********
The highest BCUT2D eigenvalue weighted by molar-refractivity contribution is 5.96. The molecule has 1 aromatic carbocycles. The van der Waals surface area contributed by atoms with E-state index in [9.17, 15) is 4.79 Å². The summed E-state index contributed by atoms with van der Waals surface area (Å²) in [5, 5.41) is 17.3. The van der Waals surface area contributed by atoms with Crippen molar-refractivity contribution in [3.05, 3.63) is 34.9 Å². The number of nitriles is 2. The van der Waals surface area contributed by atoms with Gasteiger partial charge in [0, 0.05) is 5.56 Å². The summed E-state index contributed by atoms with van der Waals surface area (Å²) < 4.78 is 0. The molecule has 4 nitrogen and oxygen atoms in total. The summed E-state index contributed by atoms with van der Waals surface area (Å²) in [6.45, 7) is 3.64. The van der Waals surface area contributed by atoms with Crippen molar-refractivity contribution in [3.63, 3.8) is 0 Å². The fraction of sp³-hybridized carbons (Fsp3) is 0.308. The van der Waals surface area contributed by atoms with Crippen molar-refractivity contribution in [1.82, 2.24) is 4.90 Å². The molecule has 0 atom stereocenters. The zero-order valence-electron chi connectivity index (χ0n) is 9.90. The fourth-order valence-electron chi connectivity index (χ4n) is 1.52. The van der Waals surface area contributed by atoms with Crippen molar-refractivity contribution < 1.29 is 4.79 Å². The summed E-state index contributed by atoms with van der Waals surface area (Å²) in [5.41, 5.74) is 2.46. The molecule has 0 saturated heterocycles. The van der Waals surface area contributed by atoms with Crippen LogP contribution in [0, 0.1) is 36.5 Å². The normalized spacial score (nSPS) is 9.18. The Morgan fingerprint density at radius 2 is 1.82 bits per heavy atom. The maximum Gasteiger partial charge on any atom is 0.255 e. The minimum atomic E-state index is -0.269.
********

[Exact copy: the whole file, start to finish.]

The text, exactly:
The highest BCUT2D eigenvalue weighted by molar-refractivity contribution is 5.96. The molecule has 1 aromatic carbocycles. The van der Waals surface area contributed by atoms with E-state index in [9.17, 15) is 4.79 Å². The summed E-state index contributed by atoms with van der Waals surface area (Å²) in [5, 5.41) is 17.3. The van der Waals surface area contributed by atoms with Crippen molar-refractivity contribution in [3.05, 3.63) is 34.9 Å². The number of nitriles is 2. The van der Waals surface area contributed by atoms with Gasteiger partial charge in [0, 0.05) is 5.56 Å². The summed E-state index contributed by atoms with van der Waals surface area (Å²) < 4.78 is 0. The molecule has 4 nitrogen and oxygen atoms in total. The summed E-state index contributed by atoms with van der Waals surface area (Å²) in [6.45, 7) is 3.64. The van der Waals surface area contributed by atoms with Crippen molar-refractivity contribution in [3.63, 3.8) is 0 Å². The fraction of sp³-hybridized carbons (Fsp3) is 0.308. The van der Waals surface area contributed by atoms with Crippen molar-refractivity contribution in [1.82, 2.24) is 4.90 Å². The molecule has 0 atom stereocenters. The zero-order valence-electron chi connectivity index (χ0n) is 9.90. The fourth-order valence-electron chi connectivity index (χ4n) is 1.52. The van der Waals surface area contributed by atoms with Crippen molar-refractivity contribution < 1.29 is 4.79 Å². The summed E-state index contributed by atoms with van der Waals surface area (Å²) in [5.41, 5.74) is 2.46. The molecule has 0 saturated heterocycles. The van der Waals surface area contributed by atoms with Crippen LogP contribution in [0, 0.1) is 36.5 Å². The normalized spacial score (nSPS) is 9.18. The Morgan fingerprint density at radius 2 is 1.82 bits per heavy atom. The maximum Gasteiger partial charge on any atom is 0.255 e. The minimum atomic E-state index is -0.269.